This sort of neglect is not a solitary event; trans people face cruelty in the literary world all the time. This year, The American Booksellers Association was called out
for their careless distribution of
Abigail Shrier’s Irreversible Damage: The Transgender Craze Seducing Our Daughters
, in which Shrier refers to gender dysphoria as an “epidemic” causing teens to misidentify themselves as transgender. While she has stated that she supports adults’ right to transition, she then goes on to argue that teenagers are too young to do the same. As noted by The Washington Post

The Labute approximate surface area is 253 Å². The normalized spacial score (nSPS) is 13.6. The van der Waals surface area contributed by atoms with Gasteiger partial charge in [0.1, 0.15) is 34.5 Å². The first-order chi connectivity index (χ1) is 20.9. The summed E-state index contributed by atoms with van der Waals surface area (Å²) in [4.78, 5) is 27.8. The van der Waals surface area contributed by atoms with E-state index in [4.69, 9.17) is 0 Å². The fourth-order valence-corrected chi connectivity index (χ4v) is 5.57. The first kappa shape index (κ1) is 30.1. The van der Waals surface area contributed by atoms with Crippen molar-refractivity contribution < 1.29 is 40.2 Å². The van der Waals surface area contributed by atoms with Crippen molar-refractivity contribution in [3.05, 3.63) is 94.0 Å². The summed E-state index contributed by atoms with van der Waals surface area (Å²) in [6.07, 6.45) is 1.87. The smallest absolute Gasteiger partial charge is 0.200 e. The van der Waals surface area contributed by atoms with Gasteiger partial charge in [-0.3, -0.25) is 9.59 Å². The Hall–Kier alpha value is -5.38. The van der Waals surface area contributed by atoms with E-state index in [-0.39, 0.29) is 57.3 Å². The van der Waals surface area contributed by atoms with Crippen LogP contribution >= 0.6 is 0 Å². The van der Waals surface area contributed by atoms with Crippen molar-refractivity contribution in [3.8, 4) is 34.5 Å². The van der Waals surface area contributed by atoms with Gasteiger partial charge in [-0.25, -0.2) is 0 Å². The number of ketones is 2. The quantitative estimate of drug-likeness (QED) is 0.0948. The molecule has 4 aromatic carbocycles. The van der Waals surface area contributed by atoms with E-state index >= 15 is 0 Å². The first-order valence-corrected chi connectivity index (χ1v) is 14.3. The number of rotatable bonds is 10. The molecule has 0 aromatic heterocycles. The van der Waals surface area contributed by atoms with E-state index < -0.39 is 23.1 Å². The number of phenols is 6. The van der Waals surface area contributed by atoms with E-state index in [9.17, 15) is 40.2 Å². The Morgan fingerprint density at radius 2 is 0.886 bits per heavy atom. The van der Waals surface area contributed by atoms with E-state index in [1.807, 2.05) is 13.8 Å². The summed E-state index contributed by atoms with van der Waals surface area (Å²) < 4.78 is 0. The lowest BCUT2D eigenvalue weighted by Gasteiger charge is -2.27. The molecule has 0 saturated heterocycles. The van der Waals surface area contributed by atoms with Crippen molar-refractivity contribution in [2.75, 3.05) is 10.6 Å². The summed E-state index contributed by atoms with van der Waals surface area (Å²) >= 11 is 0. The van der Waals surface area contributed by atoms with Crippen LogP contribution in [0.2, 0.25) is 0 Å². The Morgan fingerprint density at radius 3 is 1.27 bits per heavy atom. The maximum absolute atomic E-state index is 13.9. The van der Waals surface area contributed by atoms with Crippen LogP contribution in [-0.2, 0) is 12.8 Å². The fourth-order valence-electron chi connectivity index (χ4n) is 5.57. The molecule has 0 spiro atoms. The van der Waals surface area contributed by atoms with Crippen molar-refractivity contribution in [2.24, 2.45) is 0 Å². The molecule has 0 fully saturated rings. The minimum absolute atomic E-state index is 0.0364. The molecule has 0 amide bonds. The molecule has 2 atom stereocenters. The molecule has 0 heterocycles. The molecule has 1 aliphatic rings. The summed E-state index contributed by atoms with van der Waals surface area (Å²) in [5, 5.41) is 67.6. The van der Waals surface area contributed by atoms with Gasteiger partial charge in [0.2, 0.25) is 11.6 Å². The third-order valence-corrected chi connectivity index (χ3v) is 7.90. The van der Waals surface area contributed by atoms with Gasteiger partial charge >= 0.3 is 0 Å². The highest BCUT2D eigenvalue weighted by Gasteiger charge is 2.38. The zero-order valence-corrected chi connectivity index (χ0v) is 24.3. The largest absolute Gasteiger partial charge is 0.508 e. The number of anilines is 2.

, multiple medical associations support children and adolescents medically transitioning (the ABA later apologized for what it called a “serious, violent incident”). Overseas, publishers, writers, illustrators and booksellers are calling for the British book industry to hold itself accountable
for its allowance of transphobia and prevent its perpetuation. And in the Black transgender and gender non-conforming community, writers like Emezi continue to question how to move in an industry that, despite some recent progress, still neglects to protect them.